Over the past two months pork producers have been receiving better cash markets. While the cutout dropped $2.31 over that time, the western Corn Belt base price is up $13.62 and the CME index is up $10.13. This would indicate packer margins have decreased by some $26.37 per head over that time. In early February the CME index is measuring at 91% of cutout; pretty good for this time of year.
This is probably reflective of new packer capacity ramping up, fewer hogs (than expected) available for slaughter and really good pork demand. I want to further expand on pork supply and pork demand.
U.S. pork production was relatively flat from 2008 to 2014, with production between 22.4 billion pounds and 23.3 billion pounds (carcass weight) in each of those seven years. However, since the end of 2014, we have seen production grow by 7.3% in 2015, 1.8% in 2016 and 2.6% in 2017, equating to nearly 25.6 billion pounds. According to USDA Hogs and Pigs reports we have accomplished this by growing the breeding herd at an annual rate of 1.8% over the past four years and the balance by improved production. We will likely continue to grow the breeding herd for the next year or two, and it’s likely that production will continue to improve as well.
Growth in the breeding herd appears likely to continue based on the number of new farms that are currently under construction or are being planned for the next 12 months. We have discussed the displacement of current hog supplies as the new plants are ramped up, and that is a key driver for growth. In addition, the industry has had reasonable returns over the past several years providing added incentive. Productivity gains will continue, as we see it reflected in our portfolio. Yes, there are setbacks due to the challenges of disease; but producers are continually getting better at dealing with them and continuous improvement in production is the norm.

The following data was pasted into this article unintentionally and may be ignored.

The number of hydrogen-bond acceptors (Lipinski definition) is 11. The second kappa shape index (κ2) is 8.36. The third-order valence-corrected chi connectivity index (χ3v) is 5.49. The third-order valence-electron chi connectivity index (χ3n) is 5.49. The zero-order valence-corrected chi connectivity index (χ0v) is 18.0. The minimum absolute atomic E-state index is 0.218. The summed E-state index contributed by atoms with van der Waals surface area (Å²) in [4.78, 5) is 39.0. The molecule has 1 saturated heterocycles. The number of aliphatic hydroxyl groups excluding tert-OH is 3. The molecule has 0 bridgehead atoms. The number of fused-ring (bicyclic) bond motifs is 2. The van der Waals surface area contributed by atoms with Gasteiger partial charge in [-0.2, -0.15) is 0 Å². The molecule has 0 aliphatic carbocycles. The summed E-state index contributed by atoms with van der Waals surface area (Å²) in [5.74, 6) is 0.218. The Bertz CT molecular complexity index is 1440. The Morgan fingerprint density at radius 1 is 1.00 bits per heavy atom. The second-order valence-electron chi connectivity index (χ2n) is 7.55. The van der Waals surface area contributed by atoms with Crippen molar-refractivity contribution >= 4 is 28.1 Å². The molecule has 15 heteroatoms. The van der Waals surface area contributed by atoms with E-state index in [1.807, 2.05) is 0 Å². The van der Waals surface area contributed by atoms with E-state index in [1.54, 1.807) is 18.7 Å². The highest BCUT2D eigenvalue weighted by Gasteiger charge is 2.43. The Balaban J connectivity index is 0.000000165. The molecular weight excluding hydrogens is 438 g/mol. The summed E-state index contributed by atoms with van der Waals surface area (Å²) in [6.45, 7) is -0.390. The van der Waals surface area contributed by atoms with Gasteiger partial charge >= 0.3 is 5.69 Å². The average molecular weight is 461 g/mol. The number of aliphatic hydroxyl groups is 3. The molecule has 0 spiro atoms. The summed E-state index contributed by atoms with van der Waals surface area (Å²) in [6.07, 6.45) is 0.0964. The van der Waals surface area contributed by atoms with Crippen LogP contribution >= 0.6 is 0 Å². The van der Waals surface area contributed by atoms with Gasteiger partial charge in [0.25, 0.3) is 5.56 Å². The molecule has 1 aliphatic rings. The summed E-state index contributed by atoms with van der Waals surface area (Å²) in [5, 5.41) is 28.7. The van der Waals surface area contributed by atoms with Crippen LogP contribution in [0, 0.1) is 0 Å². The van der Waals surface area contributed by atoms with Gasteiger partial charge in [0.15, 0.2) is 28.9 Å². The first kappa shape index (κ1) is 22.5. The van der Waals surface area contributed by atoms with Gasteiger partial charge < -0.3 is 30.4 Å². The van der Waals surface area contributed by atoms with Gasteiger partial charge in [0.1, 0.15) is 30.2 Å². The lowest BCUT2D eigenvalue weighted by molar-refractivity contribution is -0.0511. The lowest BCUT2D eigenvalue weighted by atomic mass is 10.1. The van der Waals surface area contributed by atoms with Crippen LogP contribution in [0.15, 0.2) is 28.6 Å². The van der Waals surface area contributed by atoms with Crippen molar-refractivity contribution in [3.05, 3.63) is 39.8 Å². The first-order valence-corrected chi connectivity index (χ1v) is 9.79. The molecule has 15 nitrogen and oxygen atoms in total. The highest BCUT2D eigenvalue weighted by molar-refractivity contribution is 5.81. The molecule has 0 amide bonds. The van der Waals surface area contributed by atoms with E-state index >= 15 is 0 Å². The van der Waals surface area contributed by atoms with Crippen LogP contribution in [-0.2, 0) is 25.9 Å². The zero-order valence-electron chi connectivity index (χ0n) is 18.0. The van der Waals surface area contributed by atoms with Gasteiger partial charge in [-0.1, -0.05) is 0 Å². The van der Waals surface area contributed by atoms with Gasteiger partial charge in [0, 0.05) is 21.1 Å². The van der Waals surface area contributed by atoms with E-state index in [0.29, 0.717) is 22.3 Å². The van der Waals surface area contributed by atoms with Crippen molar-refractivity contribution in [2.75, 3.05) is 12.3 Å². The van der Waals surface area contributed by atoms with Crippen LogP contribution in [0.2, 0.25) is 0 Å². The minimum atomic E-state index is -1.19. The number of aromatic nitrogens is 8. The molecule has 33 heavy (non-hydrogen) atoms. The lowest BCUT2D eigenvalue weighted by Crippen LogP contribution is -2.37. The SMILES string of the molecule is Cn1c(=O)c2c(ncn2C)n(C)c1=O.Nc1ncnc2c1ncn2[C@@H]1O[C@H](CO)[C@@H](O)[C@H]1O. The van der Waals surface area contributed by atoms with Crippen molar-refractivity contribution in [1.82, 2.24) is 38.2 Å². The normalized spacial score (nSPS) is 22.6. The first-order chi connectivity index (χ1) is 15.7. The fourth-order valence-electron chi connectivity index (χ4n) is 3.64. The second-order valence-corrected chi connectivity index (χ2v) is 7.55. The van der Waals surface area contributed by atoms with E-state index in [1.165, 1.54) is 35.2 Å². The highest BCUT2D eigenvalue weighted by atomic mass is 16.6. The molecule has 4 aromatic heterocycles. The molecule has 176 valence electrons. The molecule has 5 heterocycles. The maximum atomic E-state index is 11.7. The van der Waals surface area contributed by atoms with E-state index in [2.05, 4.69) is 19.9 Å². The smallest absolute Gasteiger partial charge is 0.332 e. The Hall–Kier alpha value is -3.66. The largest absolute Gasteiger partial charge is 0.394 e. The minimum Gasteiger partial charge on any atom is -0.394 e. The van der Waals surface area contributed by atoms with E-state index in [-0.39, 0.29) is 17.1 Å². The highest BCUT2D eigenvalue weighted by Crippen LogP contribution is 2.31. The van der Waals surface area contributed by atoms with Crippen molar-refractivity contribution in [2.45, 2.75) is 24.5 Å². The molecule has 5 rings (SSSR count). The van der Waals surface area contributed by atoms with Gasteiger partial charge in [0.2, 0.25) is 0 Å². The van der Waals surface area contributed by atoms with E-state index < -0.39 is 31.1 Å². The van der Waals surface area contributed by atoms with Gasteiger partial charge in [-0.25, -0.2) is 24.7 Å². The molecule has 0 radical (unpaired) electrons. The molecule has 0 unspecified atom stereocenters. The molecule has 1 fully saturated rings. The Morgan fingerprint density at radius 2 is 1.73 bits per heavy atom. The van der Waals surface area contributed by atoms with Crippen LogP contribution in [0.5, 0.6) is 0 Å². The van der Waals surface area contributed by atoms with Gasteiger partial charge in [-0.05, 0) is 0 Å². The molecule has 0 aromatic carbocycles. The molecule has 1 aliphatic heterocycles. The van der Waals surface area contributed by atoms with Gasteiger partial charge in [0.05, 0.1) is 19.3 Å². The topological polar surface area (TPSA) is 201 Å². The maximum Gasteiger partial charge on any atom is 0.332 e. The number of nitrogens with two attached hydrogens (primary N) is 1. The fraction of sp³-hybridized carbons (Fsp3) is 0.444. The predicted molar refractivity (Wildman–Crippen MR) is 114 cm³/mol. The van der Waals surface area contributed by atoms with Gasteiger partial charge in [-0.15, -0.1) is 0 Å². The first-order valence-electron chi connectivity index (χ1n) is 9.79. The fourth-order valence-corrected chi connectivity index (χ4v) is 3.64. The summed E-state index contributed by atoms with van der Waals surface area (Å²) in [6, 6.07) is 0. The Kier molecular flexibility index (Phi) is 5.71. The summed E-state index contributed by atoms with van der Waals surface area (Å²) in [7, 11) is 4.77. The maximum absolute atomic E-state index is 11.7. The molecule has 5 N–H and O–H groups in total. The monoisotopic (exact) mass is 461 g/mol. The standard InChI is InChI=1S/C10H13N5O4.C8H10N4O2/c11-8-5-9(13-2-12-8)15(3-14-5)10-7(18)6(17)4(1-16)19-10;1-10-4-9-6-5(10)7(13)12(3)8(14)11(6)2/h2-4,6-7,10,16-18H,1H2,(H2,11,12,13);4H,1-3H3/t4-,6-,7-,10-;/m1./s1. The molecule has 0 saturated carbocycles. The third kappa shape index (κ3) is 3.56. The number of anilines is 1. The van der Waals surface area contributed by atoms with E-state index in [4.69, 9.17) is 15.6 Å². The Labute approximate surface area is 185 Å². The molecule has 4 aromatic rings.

This is a time when the market is clearly being driven by robust pork demand. Domestic demand for pork has been extremely good with record levels of production in the fourth quarter of 2017 and retail prices, based on USDA scanner data, averaging 4% higher compared to a year ago. Retail prices for pork were up 1% for the year. For the most part in 2017 belly prices have driven the change for the cutout. Bacon demand in the United States has been nothing short of amazing.
Exports are up 7% year-to-date through November of 2017. Strong exports to Mexico, Japan, South Korea, Columbia and others are partially offset by weaker exports to China. Everyone reading this knows how critical continued growth in exports is to this industry, and to agriculture in general. Our producers depend on it.
Challenges to demand will come from growing pork production and supplies in the United States in the next several years. In addition, beef supplies, after recovering from significant drought and high grain costs in the feedlot, have now neared the end of what could be one of the biggest cow herd rebuilding in history. Beef production will continue to grow over the next several years with the heifers that have been saved over the past few years. U.S. beef production has seen an average annual increase of 5.2% over the past two years and indications are that growth will continue.
Broiler production also continues to grow. Broiler production growth has been more consistent in the last decade, but significant projects are on the horizon. The Costco broiler project in eastern Nebraska is under way, Sanderson Farms is building in Texas, and Tyson announced western Tennessee as the location for their broiler expansion. These are major projects that will likely add to the growing meat supply in the United States.
We have come to expect volatility in the market, risk management has become one of the core competencies of successful producers. That volatility will continue as pork demand is complex and very difficult to project.
Bang is vice president of Swine Lending at Compeer Financial. Click here for additional insights from Bang, and the rest of the Compeer Swine Team.